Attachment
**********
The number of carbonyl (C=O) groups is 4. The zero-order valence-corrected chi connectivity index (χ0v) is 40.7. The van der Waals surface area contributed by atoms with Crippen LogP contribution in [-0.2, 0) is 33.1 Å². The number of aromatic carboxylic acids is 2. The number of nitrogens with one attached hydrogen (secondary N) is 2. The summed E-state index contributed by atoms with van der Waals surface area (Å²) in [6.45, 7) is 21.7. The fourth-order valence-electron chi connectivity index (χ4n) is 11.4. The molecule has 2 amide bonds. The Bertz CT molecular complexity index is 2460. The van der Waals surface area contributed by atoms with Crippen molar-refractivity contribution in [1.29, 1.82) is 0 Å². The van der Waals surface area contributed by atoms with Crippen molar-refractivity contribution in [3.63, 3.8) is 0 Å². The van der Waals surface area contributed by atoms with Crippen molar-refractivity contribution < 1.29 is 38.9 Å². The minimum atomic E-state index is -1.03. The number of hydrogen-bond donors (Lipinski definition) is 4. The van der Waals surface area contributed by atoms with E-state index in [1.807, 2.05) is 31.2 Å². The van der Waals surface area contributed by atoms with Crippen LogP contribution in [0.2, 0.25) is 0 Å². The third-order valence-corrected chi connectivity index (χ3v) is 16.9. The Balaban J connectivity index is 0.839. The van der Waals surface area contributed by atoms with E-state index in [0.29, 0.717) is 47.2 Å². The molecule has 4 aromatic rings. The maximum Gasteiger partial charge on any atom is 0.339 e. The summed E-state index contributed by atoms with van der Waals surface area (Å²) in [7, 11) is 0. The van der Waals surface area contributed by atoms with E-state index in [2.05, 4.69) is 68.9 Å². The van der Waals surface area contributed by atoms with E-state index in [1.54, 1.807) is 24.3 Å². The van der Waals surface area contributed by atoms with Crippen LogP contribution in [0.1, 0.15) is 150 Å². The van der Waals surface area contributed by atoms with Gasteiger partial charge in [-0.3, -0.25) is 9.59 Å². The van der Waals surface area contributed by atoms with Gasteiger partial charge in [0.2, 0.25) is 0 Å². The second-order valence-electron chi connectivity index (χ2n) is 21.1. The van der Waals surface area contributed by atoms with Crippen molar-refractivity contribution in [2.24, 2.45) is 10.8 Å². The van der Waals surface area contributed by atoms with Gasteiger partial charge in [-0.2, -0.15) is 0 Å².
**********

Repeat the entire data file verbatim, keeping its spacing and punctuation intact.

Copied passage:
The number of carbonyl (C=O) groups is 4. The zero-order valence-corrected chi connectivity index (χ0v) is 40.7. The van der Waals surface area contributed by atoms with Crippen LogP contribution in [-0.2, 0) is 33.1 Å². The number of aromatic carboxylic acids is 2. The number of nitrogens with one attached hydrogen (secondary N) is 2. The summed E-state index contributed by atoms with van der Waals surface area (Å²) in [6.45, 7) is 21.7. The fourth-order valence-electron chi connectivity index (χ4n) is 11.4. The molecule has 2 amide bonds. The Bertz CT molecular complexity index is 2460. The van der Waals surface area contributed by atoms with Crippen molar-refractivity contribution in [1.29, 1.82) is 0 Å². The van der Waals surface area contributed by atoms with Crippen molar-refractivity contribution in [3.63, 3.8) is 0 Å². The van der Waals surface area contributed by atoms with Crippen molar-refractivity contribution < 1.29 is 38.9 Å². The minimum atomic E-state index is -1.03. The number of hydrogen-bond donors (Lipinski definition) is 4. The van der Waals surface area contributed by atoms with E-state index in [1.807, 2.05) is 31.2 Å². The van der Waals surface area contributed by atoms with Crippen LogP contribution in [0.2, 0.25) is 0 Å². The third-order valence-corrected chi connectivity index (χ3v) is 16.9. The Balaban J connectivity index is 0.839. The van der Waals surface area contributed by atoms with E-state index in [0.29, 0.717) is 47.2 Å². The molecule has 4 aromatic rings. The maximum Gasteiger partial charge on any atom is 0.339 e. The summed E-state index contributed by atoms with van der Waals surface area (Å²) in [7, 11) is 0. The van der Waals surface area contributed by atoms with E-state index in [2.05, 4.69) is 68.9 Å². The van der Waals surface area contributed by atoms with E-state index in [1.54, 1.807) is 24.3 Å². The van der Waals surface area contributed by atoms with Crippen LogP contribution in [0.1, 0.15) is 150 Å². The van der Waals surface area contributed by atoms with Gasteiger partial charge in [-0.3, -0.25) is 9.59 Å². The van der Waals surface area contributed by atoms with Gasteiger partial charge in [0.2, 0.25) is 0 Å². The second-order valence-electron chi connectivity index (χ2n) is 21.1. The van der Waals surface area contributed by atoms with Crippen molar-refractivity contribution in [2.24, 2.45) is 10.8 Å². The van der Waals surface area contributed by atoms with Gasteiger partial charge in [-0.2, -0.15) is 0 Å².